“One of the major Russian strategies is to starve people into obedience, to break them physically,” Nadia Dobianska, a researcher at Ukrainian human rights organisation ZMINA, told Sky News.

“They are destroying all independent access to food, to water so that people become dependent on the Russians. So all the people who are trying to help civilians escape the suffering are viewed by the Russians as dangerous,” she said.

Irina’s story from the city of Kherson


Irina lives in Kherson, which is situated on the Dnipro river.

Kherson is a city in southern Ukraine

Like Olga’s hometown, Kherson was quickly captured and a new local government installed early on in the war.

She works full-time in the healthcare profession, but helps the few volunteers still left in the city when she can.

“The moral pressure on civilians is huge,” she told me.

“When you go out somewhere, you need to be really careful with your phone. Photos, chats… you need to delete Telegram, Signal and Instagram because if you are stopped by an occupier he can look through your phone.”

Irina mentioned one incident where a Russian soldier spotted her sunflower tattoo and declared that she had a “Nazi symbol” on her body.

But unlike Olga, Irina does not fear the occupiers.

“Those who are still here and don’t want to leave are just waiting for the Ukrainian forces to come back. Some of us are scared, but others, like me, have fighting spirit. It’s an individual thing, but the general atmosphere is tense,” she said.

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March: First major city falls to Russia

Irina says volunteers in Kherson have also been directly targeted by Russian troops.

“They are seeking them out: kidnapping, terrorising them.”

“Volunteers must operate in secret. And if you’re too active, they’ll come for you,” she added.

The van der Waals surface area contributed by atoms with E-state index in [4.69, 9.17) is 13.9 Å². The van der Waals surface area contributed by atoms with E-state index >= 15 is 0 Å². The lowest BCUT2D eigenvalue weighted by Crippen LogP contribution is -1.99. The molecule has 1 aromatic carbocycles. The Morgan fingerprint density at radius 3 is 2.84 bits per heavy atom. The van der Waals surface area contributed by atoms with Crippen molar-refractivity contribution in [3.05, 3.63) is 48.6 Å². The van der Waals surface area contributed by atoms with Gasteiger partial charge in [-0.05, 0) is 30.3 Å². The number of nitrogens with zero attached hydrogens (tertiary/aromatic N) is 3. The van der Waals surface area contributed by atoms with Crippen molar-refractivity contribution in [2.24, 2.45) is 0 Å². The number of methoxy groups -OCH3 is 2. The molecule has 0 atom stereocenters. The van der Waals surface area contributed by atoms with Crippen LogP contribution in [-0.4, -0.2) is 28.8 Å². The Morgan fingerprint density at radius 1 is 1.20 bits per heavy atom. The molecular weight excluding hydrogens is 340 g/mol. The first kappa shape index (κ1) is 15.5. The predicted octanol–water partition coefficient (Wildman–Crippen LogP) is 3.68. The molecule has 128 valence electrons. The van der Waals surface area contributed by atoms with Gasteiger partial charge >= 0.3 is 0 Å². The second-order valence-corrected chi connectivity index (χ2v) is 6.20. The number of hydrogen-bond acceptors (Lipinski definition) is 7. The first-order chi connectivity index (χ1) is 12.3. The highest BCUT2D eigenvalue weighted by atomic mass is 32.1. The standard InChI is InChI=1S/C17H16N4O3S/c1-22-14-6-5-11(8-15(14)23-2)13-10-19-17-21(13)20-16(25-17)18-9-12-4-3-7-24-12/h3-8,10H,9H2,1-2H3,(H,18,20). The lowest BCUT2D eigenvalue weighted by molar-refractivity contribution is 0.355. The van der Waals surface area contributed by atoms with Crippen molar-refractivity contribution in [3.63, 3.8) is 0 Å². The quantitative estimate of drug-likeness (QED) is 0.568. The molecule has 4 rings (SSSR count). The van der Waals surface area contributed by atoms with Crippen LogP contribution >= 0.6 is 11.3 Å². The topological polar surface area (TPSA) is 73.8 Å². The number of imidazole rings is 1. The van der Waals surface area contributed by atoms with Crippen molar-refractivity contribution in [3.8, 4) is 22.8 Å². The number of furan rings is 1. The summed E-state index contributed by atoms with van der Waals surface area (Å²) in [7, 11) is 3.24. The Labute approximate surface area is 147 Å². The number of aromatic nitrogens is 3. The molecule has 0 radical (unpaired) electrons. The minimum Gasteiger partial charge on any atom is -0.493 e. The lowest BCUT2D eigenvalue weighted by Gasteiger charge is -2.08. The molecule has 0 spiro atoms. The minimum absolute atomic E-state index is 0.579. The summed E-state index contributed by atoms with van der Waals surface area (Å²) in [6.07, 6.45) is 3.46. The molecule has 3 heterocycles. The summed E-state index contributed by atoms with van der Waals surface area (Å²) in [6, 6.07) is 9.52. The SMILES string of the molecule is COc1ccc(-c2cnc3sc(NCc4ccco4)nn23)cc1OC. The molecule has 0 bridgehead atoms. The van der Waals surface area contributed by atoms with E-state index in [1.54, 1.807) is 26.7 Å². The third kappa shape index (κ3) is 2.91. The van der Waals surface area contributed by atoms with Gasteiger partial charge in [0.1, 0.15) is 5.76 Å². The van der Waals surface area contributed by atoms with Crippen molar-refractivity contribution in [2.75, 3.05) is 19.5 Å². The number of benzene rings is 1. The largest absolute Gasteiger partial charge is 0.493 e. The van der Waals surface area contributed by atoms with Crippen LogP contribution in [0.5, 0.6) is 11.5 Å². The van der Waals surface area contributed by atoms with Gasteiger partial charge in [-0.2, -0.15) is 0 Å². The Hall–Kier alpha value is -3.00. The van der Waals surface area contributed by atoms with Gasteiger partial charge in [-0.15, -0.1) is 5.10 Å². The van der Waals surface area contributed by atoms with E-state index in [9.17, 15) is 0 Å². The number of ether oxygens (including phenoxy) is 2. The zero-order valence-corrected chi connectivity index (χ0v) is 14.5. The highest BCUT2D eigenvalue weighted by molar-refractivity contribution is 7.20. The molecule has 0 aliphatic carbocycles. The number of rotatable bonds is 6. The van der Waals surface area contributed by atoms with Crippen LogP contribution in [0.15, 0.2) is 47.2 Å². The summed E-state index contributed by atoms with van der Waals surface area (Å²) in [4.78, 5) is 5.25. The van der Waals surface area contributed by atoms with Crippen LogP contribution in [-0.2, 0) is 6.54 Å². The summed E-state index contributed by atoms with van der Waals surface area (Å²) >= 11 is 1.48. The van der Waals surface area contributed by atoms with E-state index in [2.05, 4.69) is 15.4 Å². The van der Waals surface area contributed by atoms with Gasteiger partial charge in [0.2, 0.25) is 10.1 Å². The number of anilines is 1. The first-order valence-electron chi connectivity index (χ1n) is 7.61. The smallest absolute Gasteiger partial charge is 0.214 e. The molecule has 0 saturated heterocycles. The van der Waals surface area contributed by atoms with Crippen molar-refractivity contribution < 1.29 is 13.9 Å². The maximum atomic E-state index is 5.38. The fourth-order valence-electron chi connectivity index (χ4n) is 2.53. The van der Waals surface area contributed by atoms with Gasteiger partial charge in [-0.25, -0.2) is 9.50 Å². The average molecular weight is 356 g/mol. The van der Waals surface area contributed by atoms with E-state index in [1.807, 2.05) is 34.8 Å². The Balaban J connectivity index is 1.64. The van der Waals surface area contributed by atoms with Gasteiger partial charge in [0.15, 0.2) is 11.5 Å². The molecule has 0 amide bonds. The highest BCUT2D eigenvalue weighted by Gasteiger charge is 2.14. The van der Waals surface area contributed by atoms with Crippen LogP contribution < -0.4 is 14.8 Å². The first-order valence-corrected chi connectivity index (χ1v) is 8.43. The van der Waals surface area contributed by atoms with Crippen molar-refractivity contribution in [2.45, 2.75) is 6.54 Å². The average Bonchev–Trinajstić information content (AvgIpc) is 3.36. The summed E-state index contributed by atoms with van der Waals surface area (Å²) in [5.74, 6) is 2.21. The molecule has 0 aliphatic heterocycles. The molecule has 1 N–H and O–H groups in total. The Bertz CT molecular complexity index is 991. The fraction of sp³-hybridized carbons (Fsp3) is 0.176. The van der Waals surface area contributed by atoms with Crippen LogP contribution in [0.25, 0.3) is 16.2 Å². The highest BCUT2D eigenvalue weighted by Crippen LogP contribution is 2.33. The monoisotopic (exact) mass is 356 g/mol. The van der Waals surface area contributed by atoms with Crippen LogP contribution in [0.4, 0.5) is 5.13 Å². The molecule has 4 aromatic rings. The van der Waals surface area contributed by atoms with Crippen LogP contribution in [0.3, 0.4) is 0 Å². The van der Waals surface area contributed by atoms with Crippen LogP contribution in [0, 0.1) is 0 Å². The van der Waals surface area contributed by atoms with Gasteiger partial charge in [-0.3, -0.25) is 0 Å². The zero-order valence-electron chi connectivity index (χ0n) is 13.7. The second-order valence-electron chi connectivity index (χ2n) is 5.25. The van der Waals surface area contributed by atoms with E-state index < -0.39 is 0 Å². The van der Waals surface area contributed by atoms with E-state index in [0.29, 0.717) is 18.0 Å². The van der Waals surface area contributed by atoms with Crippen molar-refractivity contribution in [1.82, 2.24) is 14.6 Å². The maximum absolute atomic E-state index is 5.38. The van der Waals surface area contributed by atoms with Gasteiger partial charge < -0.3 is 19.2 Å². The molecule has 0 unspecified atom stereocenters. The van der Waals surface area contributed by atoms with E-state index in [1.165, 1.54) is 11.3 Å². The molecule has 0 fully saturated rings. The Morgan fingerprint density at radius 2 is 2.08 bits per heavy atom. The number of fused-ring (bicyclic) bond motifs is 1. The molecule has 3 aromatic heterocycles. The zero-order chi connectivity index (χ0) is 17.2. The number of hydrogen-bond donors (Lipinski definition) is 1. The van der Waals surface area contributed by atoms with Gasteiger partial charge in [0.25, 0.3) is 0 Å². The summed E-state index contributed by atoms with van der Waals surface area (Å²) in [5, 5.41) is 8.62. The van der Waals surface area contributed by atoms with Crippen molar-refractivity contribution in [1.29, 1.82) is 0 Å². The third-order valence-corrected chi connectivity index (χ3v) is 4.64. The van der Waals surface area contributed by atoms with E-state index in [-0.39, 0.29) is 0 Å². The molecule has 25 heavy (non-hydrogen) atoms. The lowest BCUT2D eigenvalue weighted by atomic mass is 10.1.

However, it’s not the same for everyone volunteering inside occupied towns.

Andriy’s story from Melitopol

Around 180 miles away In Melitopol, Andriy runs a volunteering organisation that has been active since the war started.

Melitopol is a city in southern Ukraine

The group began by delivering aid to hospitals and has recently opened a headquarters in a former media centre from which they have been able to distribute hundreds of aid packages.

“No obvious, open measures have been taken yet against volunteers, but I do have concerns,” he told me.

“Our foundation… we are Ukraine. I display the Ukrainian flag on my website. We advertise the fact that we are Ukraine.”

Like Olga’s town and Kherson, the price of food has skyrocketed in Melitopol, meaning many people cannot afford to eat.

Ilya hands out food and medicine packages to individuals in need in Melitopol. He obtained these supplies in early April.
Andriy hands out food and medicine packages to individuals in need in Melitopol. He obtained these supplies in early April.

“When the war broke out, people lost their jobs, they lost work. The first two months were still okay because people still had reserves: food reserves, and financial reserves.

“But now, people simply have no more money left to provide for themselves. There is no work. Many people have no money at all, not a penny,” he said.

Andriy says supermarkets are closed and ATMs do not work in the city.

“Life is awful here, we are living like in the Stone Age.”

The Data and Forensics team is a multi-skilled unit dedicated to providing transparent journalism from Sky News. We gather, analyse and visualise data to tell data-driven stories. We combine traditional reporting skills with advanced analysis of satellite images, social media and other open source information. Through multimedia storytelling we aim to better explain the world while also showing how our journalism is done.